The paper by Stang et al., on which we based the simulations, considers error in the exposure variable, for example alcohol consumption, and assumes that the outcome, for example liver cancer, is known. Since the exposure (deployment on TELIC 1) is known in the Iraq war study, we are concerned with misclassification of outcome, but the same principles will apply . We consider two health outcomes: multiple physical symptoms (18 or more physical symptoms) and post-traumatic stress disorder (PTSD) defined as having a score of 50 or more on the Post traumatic Check List (PCL), a commonly used measure of PTSD  We have defined outcome misclassification as "errors caused by carelessness in completing the questionnaire." Another possibility would have been to define misclassification as under or over-reporting of multiple physical symptoms. However, since the purpose of the Iraq war study was to identify people who perceived that they had a health problem, rather than to identify those that had some quantifiable disease, the first definition seemed more apt for this investigation. We used two measures for assessing the extent of misclassification: 1. the percentage of discrepant answers to a question on health that asked a similar question in a different way: and 2. the percentage of missing answers to PTSD, and other health questions. For the first measure respondents were labelled 'discrepant' if they gave the same (contradictory) answer to the two questions "I'm as healthy as anyone I know" and "I seem to get ill more easily than other people," where the choice of answers were "definitely true", "mostly true", "mostly false" or "definitely false" . For this measure two variables were constructed, 'discrepant 1', excluded any missing values for the two questions, and 'discrepant 2' labelled those with missing values for both questions as discrepant. For the second measure, having missing health data was defined as falling into at least one of the following categories: 1. having at least 4 missing answers to either the PTSD or General Health Questionnaire 12 ; 2. not answering either of the two questions described above; 3. not answering a question on general health. The questions on multiple physical symptoms were not included in this measure since participants were only required to respond to this question if they had at least one symptom. Full details on all the questions on health are provided in .
As in  wave was defined as the number of contacts that were needed before a successful response, after excluding any attempts where the questionnaire was returned to sender, or the person was listed as being not present at a unit visit (e.g. wave 1 respondents are those that responded at first contact). Two measures were used to assess prevalence of the outcomes, those obtained from the questionnaires, and the fitness category for each person. Although previous evidence has shown that the correlation between fitness status and perceived health may be quite weak , fitness status will provide some indication of the likely physical and mental health levels of respondents at each wave.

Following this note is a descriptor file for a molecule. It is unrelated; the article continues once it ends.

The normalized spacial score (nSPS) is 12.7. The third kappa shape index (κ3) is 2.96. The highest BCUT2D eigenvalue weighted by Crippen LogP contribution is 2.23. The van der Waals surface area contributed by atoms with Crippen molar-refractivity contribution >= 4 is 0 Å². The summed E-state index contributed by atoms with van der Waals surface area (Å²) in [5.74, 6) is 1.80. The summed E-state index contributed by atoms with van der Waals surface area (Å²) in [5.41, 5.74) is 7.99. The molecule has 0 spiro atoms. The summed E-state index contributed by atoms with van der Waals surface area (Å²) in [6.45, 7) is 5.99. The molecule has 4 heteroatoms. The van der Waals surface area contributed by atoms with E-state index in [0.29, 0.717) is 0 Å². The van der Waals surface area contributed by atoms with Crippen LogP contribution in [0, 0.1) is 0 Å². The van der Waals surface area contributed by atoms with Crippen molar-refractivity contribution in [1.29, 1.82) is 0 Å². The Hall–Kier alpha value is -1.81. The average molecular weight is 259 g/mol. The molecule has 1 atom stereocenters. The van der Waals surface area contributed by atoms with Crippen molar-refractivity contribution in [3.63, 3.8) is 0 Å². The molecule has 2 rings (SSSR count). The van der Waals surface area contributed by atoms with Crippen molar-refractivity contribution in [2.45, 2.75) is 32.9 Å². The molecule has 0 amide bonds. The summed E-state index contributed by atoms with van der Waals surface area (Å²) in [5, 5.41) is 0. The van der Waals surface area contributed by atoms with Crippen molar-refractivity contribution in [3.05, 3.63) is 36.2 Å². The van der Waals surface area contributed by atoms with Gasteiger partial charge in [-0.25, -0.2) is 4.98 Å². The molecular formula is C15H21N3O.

Statistical analyses were carried out using Stata 9 (Stata Corporation, Texas, USA), using the svy commands and sampling weights to adjust for the oversampling of reservists.
The factors which differed between responders and non-responders were identified using the chi-squared test and a multivariable logistic regression model, based on these factors (including any significant interactions), was used to predict the probability of response. These probabilities were used to construct an inverse probability weight for each responder, which was then multiplied by the sampling weight. Relative risks for the main health outcomes were estimated with and without response weights and compared in order to determine the extent of nonresponse bias.
All relative risks were estimated using Poisson regression . The estimates of relative risks across response waves were adjusted for age, sex, rank, service type, and reservist status but (in contrast to ) we excluded any covariates that might be misclassified and hence cause extra bias . The Rao and Scott second order correction was used for Chi squared tests and an extension of the Wilcoxon rank-sum test was used to test for trends. Sample weights were used for all analyses (and reported percentages) except tests for trend and the Spearman correlation. All reported p values are two-sided.